I ‘m always trying to inspire people to make good choices, especially when it comes to eating habits. But, in order to motivate others, I know I need to give a good example.
So a couple of weeks ago I joined a CSA, i.e. a Community Sustained Agriculture program.
What is a CSA? It’s a program that allows people to reap the benefits of eating local, seasonal, high-quality fruits and vegetables and at, the same time, ensure that the farmers stay in the business of growing organic food.
It’s a very sensible and innovative concept but, if you think, it’s not very different from what we used to do in the past. It’s ironic how, with our constant need to improve, sometimes we change things that are good just as they are. Until a few decades ago, we used to eat only what was in season and only what was local, simply because we had no other choice. But transportation and refrigeration have changed completely our diets. Add the fact that we love quantity, variety and convenience and so were born the supermarkets, brimming with produce that is in-season year round, often comes from thousands of miles away, and that looks so good that it seems fake. And fake it is: genetically engineered, pumped with fertilizers, dipped in chemical baths and waxed to extend its shelf life. Have you ever noticed that apples do not rot anymore? Well, at least apparently. They actually do, but from the inside out. The artificial waxing prevents them from “breathing”, so that their surface remains firm. As it happens, Mother Nature thought about waxing before humans did and apples do produce their own natural waxy coating. Over time, though, untreated apples wrinkle. Who would buy apples that look like these?
Actually, these apples are still delicious. I bought them eight months ago from a local organic farm and kept them in my cellar. In spite of their appearance, they are still edible. I cut them into big pieces, add water, some raisins, and cook them for twenty minutes. They absorb the water like sponges, plump up and they end up looking exactly like cooked apples bought yesterday. I eat them in the morning with my yoghurt or as a dessert.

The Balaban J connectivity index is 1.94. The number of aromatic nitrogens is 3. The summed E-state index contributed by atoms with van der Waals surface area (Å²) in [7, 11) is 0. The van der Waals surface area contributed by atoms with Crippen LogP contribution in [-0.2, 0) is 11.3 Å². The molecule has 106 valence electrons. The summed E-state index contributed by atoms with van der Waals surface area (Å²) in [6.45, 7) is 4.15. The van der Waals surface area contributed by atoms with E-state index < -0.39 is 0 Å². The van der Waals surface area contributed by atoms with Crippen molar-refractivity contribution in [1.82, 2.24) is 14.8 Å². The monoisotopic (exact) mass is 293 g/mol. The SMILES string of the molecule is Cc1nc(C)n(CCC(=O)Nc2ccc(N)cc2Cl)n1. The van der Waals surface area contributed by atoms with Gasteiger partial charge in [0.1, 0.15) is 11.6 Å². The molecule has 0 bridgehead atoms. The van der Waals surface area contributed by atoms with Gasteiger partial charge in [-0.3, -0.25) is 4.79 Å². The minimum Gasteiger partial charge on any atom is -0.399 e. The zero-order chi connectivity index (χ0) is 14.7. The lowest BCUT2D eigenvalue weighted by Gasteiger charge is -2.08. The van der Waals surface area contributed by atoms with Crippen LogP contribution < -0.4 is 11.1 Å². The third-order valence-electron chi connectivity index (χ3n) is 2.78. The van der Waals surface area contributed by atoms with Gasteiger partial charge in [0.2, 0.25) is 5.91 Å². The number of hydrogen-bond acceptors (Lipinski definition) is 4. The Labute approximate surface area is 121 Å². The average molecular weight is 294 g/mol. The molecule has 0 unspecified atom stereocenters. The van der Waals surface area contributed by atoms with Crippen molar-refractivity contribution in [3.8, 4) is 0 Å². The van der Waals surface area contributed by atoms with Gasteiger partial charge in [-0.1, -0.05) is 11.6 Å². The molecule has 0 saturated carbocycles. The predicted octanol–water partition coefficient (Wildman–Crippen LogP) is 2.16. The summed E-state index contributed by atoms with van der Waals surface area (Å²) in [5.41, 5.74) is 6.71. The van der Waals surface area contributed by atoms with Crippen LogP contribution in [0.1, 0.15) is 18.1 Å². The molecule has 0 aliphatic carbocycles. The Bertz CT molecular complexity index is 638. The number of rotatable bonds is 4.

After picking up my first delivery from Outer Aisle CSA – what a suggestive name! – and spreading that vegetal bounty over my counter, in my mind I thanked the good people at Outer Aisle for finding the courage to start their distribution network.
CSAs have existed for the last 25 years but where I live there simply wasn’t enough demand to support a CSA. Like all agriculture-related businesses, it’s in fact a risky and not so-profitable venture, but finally the local awareness scale has tipped towards choosing quality vs. quantity, and we can finally afford to have a CSA.
Advantages for farmers:
- Get to spend time marketing the food early in the year, before their 16 hour days in the field begin
- Receive payment early in the season, which helps with the farm’s cash flow
- Have an opportunity to get to know the people who eat the food they grow
Advantages for consumers:
- Eat ultra-fresh food, with all the flavor and vitamin benefits
- Get exposed to new vegetables and new ways of cooking
- Usually get to visit the farm at least once a season
- Find that kids typically favor food from “their” farm – even veggies they’ve never been known to eat
- Develop a relationship with the farmer who grows their food and learn more about how food is grown.
So find a CSA near you and join it today !
Do it for yourself and do it for the people you love.
Do it to teach your children how to eat right, what is in season and what is not, but also so that they can experience what you experienced as a child when “eating your fruit” meant savoring your neighbor’s juicy peaches or your grandma’s sweet cherries, not drinking a box of juice sweetened with high-fructose corn syrup.
Do it to pass on to your children good habits that will keep them healthy, not only physically but also mentally and morally because processed food might be cheaper and more gratifying than real food but, like any other shortcut in life, they are going to pay later for it.